By Lisa Coffee
As the Mama of a just-turned-two-year old, I’ve been breastfeeding for 24 months. This feels both commonplace and absolutely extraordinary. I’m fortunate that my breastfeeding journey has been relatively easy. Other than my blistered nipples and her blistered lips that first week, and a few bouts of clogged milk ducts along the way, it’s been a pretty smooth journey.
With my supportive husband by my side, I’d call the first two years of my breastfeeding journey successful and fulfilling.
The fact is, I’ve loved breastfeeding. Loved it. Knowing that I’ve given my daughter, Zinnia, the absolute most perfect food coupled with the profound connection we’ve shared leave me feeling that all is right in the world. I’ve nursed her on demand since day one – while grocery shopping, on thirty-three airplanes, at restaurants, while in the backseat leaned over the car seat (I don’t really recommend this, but we do what we have to do, right?) on the beach, in the shower, in the garden, while sewing, and while hiking.
You get the idea. I’ve breastfed any where, any place that she needed it. And all along I’ve had no complaints.
That is until recently.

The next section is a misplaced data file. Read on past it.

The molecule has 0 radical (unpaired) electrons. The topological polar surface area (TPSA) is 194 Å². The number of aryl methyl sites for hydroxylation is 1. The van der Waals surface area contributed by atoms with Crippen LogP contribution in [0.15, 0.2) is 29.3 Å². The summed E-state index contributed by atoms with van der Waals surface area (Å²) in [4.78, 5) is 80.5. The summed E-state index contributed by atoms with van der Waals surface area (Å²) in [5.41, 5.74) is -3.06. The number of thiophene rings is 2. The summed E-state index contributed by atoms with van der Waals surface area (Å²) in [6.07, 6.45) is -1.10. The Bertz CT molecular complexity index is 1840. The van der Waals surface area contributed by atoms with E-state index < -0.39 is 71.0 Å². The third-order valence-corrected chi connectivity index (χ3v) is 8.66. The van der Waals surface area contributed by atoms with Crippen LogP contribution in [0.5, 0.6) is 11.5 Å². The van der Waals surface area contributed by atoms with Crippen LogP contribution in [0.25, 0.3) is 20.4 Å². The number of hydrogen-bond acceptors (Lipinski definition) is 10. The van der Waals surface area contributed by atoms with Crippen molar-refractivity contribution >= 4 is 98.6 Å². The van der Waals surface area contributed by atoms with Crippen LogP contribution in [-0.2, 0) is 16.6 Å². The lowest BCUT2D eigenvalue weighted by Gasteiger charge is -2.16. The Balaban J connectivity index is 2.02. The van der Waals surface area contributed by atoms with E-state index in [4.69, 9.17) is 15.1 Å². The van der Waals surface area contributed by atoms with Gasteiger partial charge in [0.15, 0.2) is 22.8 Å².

Any Mama who’s breastfed into toddler hood knows that it’s a game-changer, on many levels. They’re squirmy. Demanding. And mine, well, she’s insatiable. “Mama’s milk” is her absolute favorite thing. Ever. As we started our breastfeeding journey, my goal was to nurse her as long as she wanted. I liked the idea of her self-weaning. I pictured the end would be as smooth as the beginning, where her desire for the boob would gradually lessen over time. I still like the idea of baby-led weaning, however, the reality these days is much different.
What’s different? you may wonder. I’m currently twenty weeks pregnant and breastfeeding a toddler who shows no signs of giving up the boob. I am certainly not the first woman to do this. Many women breastfeed with relative ease while pregnant. For me, however, it is one of the most challenging things I’ve experienced as a mama. Especially during that first trimester. Oy! Talk about sore nipples. And talk about exhaustion. But what else could I do? Zinnia wasn’t ready to end her breastfeeding journey and I wasn’t willing to forcefully end it. So I did what Mama’s do. I pushed through.